Stress is unavoidable. It’s a natural, and even necessary, part of life, closely linked to motivation and enthusiasm. But the problems start when we operate at the very limit of our stress adaptation range for too long and stress that should have been short-term, turns long-term and becomes chronic. That kind of stress can overwhelm our coping mechanisms and make us feel like we’re drowning. It also creates havoc in our body pointing us down the path to chronic disease.
Mentally, we may categorise and ring fence our stress to deal with it better, however as far as our bodies are concerned, the type of stressor is irrelevant because the effects and the consequences are all the same. Be it poor food choices, an emotional run in with your boss, too many marathons stressing you physically or environmental stress from living next to a fracking site, our body’s react in much the same way.
The way we experience stress is individual to each of us. In 2017/18 the UK’s Health and Safety Executive (HSE) reported that stress, depression or anxiety accounted for 57% of all ‘sick days’. Figures received today from Convenzis ahead of a conference in February 2020 cites that mental ill health is costing the NHS £1,794 to £2,174 per employee.
The good news is there’s plenty we can all do to change the way we react to and manage stress. Reducing stress and the effect it has on us will reduce our risk of developing stress related illnesses and chronic disease in general.
As part of #ThrowbackThursday we’re flicking through the ANH back catalogue to help you become more resilient and stress tolerant. Today also sees the release of our latest Health Hack video with 6 strategies to help you change the way you deal with stress.
A wander into the world of stress during International Stress Awareness Week
Stress gets a bad rap, but not all stress is bad. If it wasn’t for positive stress the human race wouldn’t exist as it does today. Equally, natural selection has shaped the stress response – the need to find food, pain, fever and birth. In a more modern context, think about falling in love, travel and starting in a new job. These are examples of positive or good stress. But when does stress become negative rather than positive and how do you hit the off switch when you most need to? Read on – this is the theme of our newsletter articles because it’s International Stress Awareness Week.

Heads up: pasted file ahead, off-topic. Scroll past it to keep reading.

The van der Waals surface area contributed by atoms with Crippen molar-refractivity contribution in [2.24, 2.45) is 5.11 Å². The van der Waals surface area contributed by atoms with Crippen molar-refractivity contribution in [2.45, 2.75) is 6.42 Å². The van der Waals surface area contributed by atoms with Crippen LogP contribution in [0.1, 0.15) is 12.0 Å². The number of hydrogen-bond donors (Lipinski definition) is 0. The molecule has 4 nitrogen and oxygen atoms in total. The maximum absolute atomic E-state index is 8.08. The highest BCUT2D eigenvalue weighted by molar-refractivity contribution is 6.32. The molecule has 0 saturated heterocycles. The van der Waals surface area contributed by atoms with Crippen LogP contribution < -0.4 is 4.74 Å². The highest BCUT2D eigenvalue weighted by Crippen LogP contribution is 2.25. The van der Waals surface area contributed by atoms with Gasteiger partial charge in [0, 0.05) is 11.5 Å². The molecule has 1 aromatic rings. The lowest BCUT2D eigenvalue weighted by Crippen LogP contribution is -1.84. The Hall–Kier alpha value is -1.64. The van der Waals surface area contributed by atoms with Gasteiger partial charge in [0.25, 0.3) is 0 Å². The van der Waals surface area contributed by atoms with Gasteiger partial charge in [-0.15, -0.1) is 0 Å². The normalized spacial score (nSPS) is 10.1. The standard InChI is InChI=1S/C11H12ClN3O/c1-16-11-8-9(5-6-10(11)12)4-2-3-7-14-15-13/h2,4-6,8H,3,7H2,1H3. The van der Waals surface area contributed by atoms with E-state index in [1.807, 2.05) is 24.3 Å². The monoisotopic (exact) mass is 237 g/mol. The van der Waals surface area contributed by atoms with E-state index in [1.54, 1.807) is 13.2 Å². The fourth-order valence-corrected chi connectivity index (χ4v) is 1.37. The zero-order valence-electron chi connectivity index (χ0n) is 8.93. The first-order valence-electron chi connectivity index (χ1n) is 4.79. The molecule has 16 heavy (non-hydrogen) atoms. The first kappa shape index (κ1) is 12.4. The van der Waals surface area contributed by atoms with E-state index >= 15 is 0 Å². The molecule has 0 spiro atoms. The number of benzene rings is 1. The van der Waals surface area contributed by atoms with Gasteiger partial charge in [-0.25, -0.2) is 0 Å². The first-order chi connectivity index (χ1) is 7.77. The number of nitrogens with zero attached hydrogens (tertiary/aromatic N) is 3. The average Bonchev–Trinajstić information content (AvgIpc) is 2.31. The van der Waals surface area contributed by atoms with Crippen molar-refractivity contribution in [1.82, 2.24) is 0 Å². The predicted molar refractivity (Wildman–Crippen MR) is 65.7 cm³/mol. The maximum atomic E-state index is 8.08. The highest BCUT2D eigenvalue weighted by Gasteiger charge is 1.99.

Whilst positive stress (eustress) helps to motivate and focus, feels manageable, enhances performance and can even feel exciting. Acute and chronic stress cause distress for many as we stretch to meet and meld ourselves with modern life and all its challenges. However, it's our reaction to chronic stress — rather than the nature of the stressor itself — that actually influences whether or not the stress will damage our mental or physical health in the longer term. And that means that we can become more stress tolerant and resilient by knowing when to hit the off switch and take some time out
Why we think an HRV app and chest monitor might help you cope better with stress
By Rob Verkerk PhD, founder, executive and scientific director, ANH-Intl
We’ve been scheduled to run a couple of pieces this week on stress for some time now. Melissa in our team had diligently informed us some time back this week was to be International Stress Awareness Week.
I jumped in and volunteered to do a piece on Heart Rate Variability (HRV). I passionately believe it is one of the most valuable and accessible single proxies that measures how we’re coping – or perhaps not coping – with stress.
Take note of your numbers (key HRV parameters) first thing in the day, and you can handle your day in ways that help you better manage stress. In the long-term, that means you’ll likely live longer, be happier, achieve more and have a better quality of life. Not bad for a very low investment on your part – some kind of ANT+ or Bluetooth heart rate measuring device (effectively a wearable ECG) that costs you less than £40 (€46; $53) and lasts for years!
How trauma and stress obstruct effective healthy behaviour change
How many times in your life have you known something wasn’t good for you and just gone ahead and done it anyway? Whether it was the food you’ve eaten, your choice of drinks, activity (or otherwise) or a relationship. We’ve all experienced what it’s like to proceed with potentially self-destructive behaviours in spite of being fully aware of the warning bells going off in our heads. It’s as if there’s an internal driver demanding that an action be taken despite the consequences.
We all know what that feels like. But it seems that some people are better at veering from the precipice, learning from previous actions and making better choices. Others, it seems, are hardwired to self-sabotaging behaviours and appear powerless to choose a new road regardless of the information in front of them.
This is the very situation we find ourselves in with regard to current global obesity, type 2 diabetes, coronary heart disease and preventable cancers – the four biggest killers in the Western and industrialised world.
Knowing what’s good for us, even having a desire to do what’s good for us, appears to be powerless if internal emotional (and psychological) drivers are demanding salve for different, hidden and distant wounds.